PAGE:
Trafalgar Studios 2, London – until 3 December 2016
Guest reviewer: Liz Dyer
On Armistice Day each year, we remember and honour those who’ve given their lives in service to their country – so there could hardly have been a more appropriate evening to see the West End transfer of Neil McPherson’s It is Easy to be Dead. Based on the poetry, letters and brief life of Scottish poet Charles Sorley, the play both pays respectful tribute to those who died fighting for Britain in World War 1, and rages at the tragic and utterly pointless waste of so many lives.
Charles Sorley, son of a Scottish university professor, killed in action at the Battle of Loos in 1915, when he was just 20 years old. The play uses extracts from his letters and poems, published after his death by his devastated parents, to piece together the last few years of his life. Through them, we come to know a young man blessed with boyish charm, a quick wit, and a love for life that seems limitless – until the horrors of war drain it from him and replace it with anger.
Alexander Knox gives a brilliant performance as Charlie. A natural comedian, he shares his happy memories of living in Germany before the war, telling us with a wry smile about his teenage crush on his landlady, and the time a shopkeeper mistook him for a Swede because his German was so bad. But in Act 2, that irresistible twinkle in his eye is long gone, as he’s forced to go to war against people he loves and respects – not through choice, or selfless patriotism, he explains honestly, but simply because refusing to fight for his country isn’t an option.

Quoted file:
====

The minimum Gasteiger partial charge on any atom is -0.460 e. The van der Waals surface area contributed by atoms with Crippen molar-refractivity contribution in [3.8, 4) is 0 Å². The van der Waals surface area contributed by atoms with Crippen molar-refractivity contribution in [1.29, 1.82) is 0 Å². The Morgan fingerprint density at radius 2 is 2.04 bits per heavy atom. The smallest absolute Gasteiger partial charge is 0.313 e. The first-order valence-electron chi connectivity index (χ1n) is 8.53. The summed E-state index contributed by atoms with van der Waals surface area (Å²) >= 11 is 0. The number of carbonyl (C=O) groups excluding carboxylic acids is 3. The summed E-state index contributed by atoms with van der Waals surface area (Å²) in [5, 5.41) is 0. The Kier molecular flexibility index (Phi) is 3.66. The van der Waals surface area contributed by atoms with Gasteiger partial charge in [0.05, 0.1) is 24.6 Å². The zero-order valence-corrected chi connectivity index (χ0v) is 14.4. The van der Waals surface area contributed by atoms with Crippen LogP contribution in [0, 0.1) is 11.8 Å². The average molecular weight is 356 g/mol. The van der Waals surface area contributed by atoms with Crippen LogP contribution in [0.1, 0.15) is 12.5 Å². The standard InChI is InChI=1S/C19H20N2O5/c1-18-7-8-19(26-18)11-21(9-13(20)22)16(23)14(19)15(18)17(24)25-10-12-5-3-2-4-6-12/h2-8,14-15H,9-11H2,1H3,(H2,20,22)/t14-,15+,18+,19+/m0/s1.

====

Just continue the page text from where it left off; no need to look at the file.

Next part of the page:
But this is not only Charlie’s story, and in between excerpts from his writing are some heartbreaking scenes as his parents, played by Jenny Lee and Tom Marshall, try to come to terms with their grief. Though they bicker over many things, including whether or not to publish their son’s work, their sincere affection for each other offers a little comfort – to both them and us. The two threads of the story unfold simultaneously under Max Key’s direction, to a varied programme of music beautifully performed by singer Hugh Benson and pianist Elizabeth Rossiter.
While the first act is the more entertaining of the two, it’s after the interval that the play’s message really begins to be heard. While bombs go off and rifle fire peppers the air all around us, a video screen poignantly displays the names, dates and photos of Charlie’s friends and fellow soldiers as they fall, a tragic slideshow that inevitably ends with his own picture as the play comes full circle and ends where it began.
I must admit I’d never heard of Charles Sorley before watching this play, but having now discovered his haunting poetry, it’s difficult not to be moved by its refreshing, if brutal, honesty. There’s nothing sentimental or patriotic about his writing – quite the opposite, in fact – but perhaps that’s the version of war the world needs to hear more about. Likewise, It is Easy to be Dead is not an easy play to watch, but that doesn’t make it any less important.